A monthly look at astronomical events in the sky and on Earth
Compiled by Steve Sawyer
Hi, Welcome to Novembers What’s up! We’re now coming to the time of the year when the nights are getting longer with the darkest nights still to come. This month we can look forward to Jupiter being the star of the show as it reaches opposition on the 3rd, and the Leonid meteor shower reaches it’s peak on the 17th. We also have the occultation of Venus taking place on the 9th November, so there’s plenty to see this month.
So what’s on this month?
|1st||Jupiter closest to Earth|
|3rd||Jupiter Opposition. Moon near Castor and Pollux|
|5th||Last quarter Moon|
|7th||Moon near Regulus|
|9th||Moon very near Venus (am) a day time occultation|
|11th||Moon near Spica|
|13th||New Moon. Uranus opposition|
|17th||Leonid Meteor shower|
|18th||Leonid Meteor shower (am)|
|20th||First Quarter Moon. Moon near Saturn|
|25th||Moon near Jupiter|
|26th||Moon near Pleiades|
|29th||Venus near Spica (am)|
|30th||Venus near Spica (am) Moon near Castor and Pollux|
looking South on the 15th at 22:00
Looking North on the 15th at 22:00
he two charts above show all DSOs of magnitude 6.0 or brighter. They are both taken from
SkyViewCafe.com and correct for the 15th of the month. For a clickable list of Messier objects with images, use the Wikipedia link.
At the time of writing there are potential geomagnetic storms forecast for the end of the month/beginning of November. The reason for this is a large coronal hole has opened in the Suns magnetic field which allows the solar wind to escape. This solar wind is heading towards Earth at around 500 km/s.
At the end of October there was a Mercury – Mars connection this was happening too close to the sun to be visible but the ESA/NASA SOHO observatory took some great images.
For more info on the sun and solar weather look here : –
A bit US centred but still useful
And our own Met-office have an excellent space weather forecast page here Space Weather – Met Office
Novembers full moon has several different names each associated with various cultural, traditional or natural observations.
Beaver Moon: This is a common name used in North America, originating from Native American and Colonial times. It’s said that this name comes from the period when beavers are actively preparing for winter, and it was also the time to set beaver traps to ensure a supply of warm furs before the swamps froze.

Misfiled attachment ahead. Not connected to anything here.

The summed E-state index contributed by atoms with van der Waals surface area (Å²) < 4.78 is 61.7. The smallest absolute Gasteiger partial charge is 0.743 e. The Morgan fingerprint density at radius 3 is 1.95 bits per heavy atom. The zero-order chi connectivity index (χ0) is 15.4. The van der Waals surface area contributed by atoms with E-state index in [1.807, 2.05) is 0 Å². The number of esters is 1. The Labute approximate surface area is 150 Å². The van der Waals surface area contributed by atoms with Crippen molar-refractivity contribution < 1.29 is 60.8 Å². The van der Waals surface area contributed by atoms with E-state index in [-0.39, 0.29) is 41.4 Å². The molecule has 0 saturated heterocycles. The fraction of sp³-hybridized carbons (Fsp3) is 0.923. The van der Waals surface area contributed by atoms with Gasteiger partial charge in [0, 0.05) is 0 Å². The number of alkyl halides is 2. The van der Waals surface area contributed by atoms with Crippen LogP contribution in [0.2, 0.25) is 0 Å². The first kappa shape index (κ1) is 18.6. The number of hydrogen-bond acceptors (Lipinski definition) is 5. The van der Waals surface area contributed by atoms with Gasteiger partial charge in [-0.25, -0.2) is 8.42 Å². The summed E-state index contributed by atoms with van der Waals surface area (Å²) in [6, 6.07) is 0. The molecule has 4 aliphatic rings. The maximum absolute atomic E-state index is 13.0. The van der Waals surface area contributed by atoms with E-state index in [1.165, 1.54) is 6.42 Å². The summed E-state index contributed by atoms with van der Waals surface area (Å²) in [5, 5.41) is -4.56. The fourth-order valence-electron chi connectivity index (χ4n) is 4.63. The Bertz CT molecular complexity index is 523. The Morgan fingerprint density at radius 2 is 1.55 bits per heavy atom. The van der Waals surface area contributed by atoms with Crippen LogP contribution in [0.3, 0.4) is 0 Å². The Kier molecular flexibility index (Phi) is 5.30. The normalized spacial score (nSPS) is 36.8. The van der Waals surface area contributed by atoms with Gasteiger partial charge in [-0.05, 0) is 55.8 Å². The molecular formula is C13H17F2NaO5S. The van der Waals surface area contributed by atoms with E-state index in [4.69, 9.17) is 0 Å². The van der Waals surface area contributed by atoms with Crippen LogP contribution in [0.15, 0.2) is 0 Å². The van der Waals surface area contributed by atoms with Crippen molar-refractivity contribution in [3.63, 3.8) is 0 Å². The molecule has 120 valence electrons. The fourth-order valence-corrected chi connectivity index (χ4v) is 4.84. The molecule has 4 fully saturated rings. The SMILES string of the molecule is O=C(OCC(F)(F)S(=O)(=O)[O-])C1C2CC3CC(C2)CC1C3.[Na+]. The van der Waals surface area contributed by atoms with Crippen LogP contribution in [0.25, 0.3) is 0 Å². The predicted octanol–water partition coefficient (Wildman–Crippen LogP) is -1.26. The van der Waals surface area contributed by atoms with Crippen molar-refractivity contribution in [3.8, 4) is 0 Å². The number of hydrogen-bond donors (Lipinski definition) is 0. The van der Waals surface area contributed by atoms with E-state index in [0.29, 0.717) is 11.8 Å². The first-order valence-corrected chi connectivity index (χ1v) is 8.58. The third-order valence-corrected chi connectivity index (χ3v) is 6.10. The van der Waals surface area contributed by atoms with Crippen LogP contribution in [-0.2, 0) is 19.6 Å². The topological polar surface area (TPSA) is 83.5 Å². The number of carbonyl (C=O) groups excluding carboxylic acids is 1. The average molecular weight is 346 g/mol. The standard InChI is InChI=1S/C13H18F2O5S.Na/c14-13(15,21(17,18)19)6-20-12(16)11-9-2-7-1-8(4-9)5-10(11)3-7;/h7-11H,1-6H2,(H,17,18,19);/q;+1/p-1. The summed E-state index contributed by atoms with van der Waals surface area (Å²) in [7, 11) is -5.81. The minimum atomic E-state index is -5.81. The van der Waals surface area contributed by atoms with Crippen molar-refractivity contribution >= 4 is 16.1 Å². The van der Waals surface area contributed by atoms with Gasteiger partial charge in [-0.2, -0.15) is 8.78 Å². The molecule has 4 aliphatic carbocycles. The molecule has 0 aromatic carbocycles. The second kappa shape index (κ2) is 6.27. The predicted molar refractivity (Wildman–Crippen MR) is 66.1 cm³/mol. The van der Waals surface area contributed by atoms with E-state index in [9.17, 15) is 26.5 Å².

Frost Moon: This name reflects the onset of cold weather and the first frosts, which are common in many regions during November.
Hunter’s Moon: While the Hunter’s Moon is often associated with October, in some years it may fall in early November. This name comes from the time when people went hunting to stock up on food for the winter months.
Oak Moon: In some pagan traditions, the November full moon is called the Oak Moon, symbolizing the strength and endurance of the mighty oak tree.
I thought I’d start including a Lunar feature each month, Novembers feature of choice is Haley Rille. Which is a valley on the Moon, typical of the lunar features known as sinuous rilles.
These rilles are believed to be ancient lava flow channels.. It’s situated in the Hadley–Apennine region on the near side of the Moon, specifically on the eastern edge of Mare Imbrium on a lava plain known as Palus Putredinis.
The rille is a V-shaped gorge that parallels the Apennines along the eastern edge of Mare Imbrium (Sea of Rains). It meanders down from an elongated depression in the mountains and across the Palus Putredinis (Swamp of Decay), merging with a second rille about 62 miles (100 kilometers) to the north.
Hadley Rille was a primary site of exploration for the Apollo 15 lunar-landing mission. This mission marked the fourth crewed landing on the Moon and the first of the “J-missions” in July 1971
In the image below (taken via Google Earth Pro, free download here https://www.google.com/intl/en_uk/earth/about/versions/). You can see the Apollo 15 landing site and the EVA’s undertaken
See the sky diary for this months lunar events as there are some nice viewing opportunities .
A full lunar calendar can be found here :-
Mercury not visible this month
Venus is a morning object and continues to be visible in the early morning skies. The occultation of the planet takes place on the 9th of November from sunrise to around 11am. The Moon will move in front of Venus between around 9:45 – 10:45 am
Not visible this month
Jupiter is the pick of the planets to view this month being both the closest to Earth and at it’s brightest (mag -2.9). With both binoculars and telescopes you’ll be able to easily spot the 4 biggest moons shifting in position night by night.
Jupiter has two types of bands: light-colored bands known as zones, and dark-colored bands called belts. The zones are regions where the gas in Jupiter’s atmosphere is rising upwards, while the belts are regions where the gas is sinking downwards